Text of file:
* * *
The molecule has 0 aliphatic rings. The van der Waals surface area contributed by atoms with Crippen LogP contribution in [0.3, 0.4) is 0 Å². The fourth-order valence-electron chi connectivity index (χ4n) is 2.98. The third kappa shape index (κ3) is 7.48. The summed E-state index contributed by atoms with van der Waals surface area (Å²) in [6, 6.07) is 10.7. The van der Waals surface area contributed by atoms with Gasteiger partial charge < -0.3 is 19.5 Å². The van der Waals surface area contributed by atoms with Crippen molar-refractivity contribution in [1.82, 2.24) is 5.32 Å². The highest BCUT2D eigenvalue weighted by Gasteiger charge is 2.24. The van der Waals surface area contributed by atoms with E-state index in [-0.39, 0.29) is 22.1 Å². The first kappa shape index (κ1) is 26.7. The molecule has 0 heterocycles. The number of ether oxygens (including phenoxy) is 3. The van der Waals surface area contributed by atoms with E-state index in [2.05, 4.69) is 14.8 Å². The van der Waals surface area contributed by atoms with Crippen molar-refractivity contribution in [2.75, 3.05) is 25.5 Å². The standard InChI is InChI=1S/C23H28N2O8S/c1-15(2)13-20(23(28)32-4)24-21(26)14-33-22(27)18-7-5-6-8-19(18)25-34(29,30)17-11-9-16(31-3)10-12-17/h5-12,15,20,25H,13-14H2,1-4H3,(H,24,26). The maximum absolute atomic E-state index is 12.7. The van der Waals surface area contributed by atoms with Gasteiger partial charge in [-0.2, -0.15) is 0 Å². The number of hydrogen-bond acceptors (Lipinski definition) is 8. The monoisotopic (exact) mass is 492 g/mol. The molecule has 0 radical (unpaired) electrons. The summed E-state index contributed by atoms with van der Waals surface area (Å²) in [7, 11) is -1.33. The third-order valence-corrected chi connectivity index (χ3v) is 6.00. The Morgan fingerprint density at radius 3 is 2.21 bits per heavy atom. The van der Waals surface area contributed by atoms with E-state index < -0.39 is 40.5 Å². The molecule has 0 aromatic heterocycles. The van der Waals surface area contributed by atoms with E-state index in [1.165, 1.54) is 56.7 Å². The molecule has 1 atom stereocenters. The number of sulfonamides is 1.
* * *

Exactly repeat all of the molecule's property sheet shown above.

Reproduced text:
The molecule has 0 aliphatic rings. The van der Waals surface area contributed by atoms with Crippen LogP contribution in [0.3, 0.4) is 0 Å². The fourth-order valence-electron chi connectivity index (χ4n) is 2.98. The third kappa shape index (κ3) is 7.48. The summed E-state index contributed by atoms with van der Waals surface area (Å²) in [6, 6.07) is 10.7. The van der Waals surface area contributed by atoms with Gasteiger partial charge < -0.3 is 19.5 Å². The van der Waals surface area contributed by atoms with Crippen molar-refractivity contribution in [1.82, 2.24) is 5.32 Å². The highest BCUT2D eigenvalue weighted by Gasteiger charge is 2.24. The van der Waals surface area contributed by atoms with E-state index in [-0.39, 0.29) is 22.1 Å². The first kappa shape index (κ1) is 26.7. The molecule has 0 heterocycles. The number of ether oxygens (including phenoxy) is 3. The van der Waals surface area contributed by atoms with E-state index in [2.05, 4.69) is 14.8 Å². The van der Waals surface area contributed by atoms with Crippen molar-refractivity contribution in [2.75, 3.05) is 25.5 Å². The standard InChI is InChI=1S/C23H28N2O8S/c1-15(2)13-20(23(28)32-4)24-21(26)14-33-22(27)18-7-5-6-8-19(18)25-34(29,30)17-11-9-16(31-3)10-12-17/h5-12,15,20,25H,13-14H2,1-4H3,(H,24,26). The maximum absolute atomic E-state index is 12.7. The van der Waals surface area contributed by atoms with Gasteiger partial charge in [-0.2, -0.15) is 0 Å². The number of hydrogen-bond acceptors (Lipinski definition) is 8. The monoisotopic (exact) mass is 492 g/mol. The molecule has 0 radical (unpaired) electrons. The summed E-state index contributed by atoms with van der Waals surface area (Å²) in [7, 11) is -1.33. The third-order valence-corrected chi connectivity index (χ3v) is 6.00. The Morgan fingerprint density at radius 3 is 2.21 bits per heavy atom. The van der Waals surface area contributed by atoms with E-state index < -0.39 is 40.5 Å². The molecule has 0 aromatic heterocycles. The van der Waals surface area contributed by atoms with E-state index in [1.165, 1.54) is 56.7 Å². The molecule has 1 atom stereocenters. The number of sulfonamides is 1.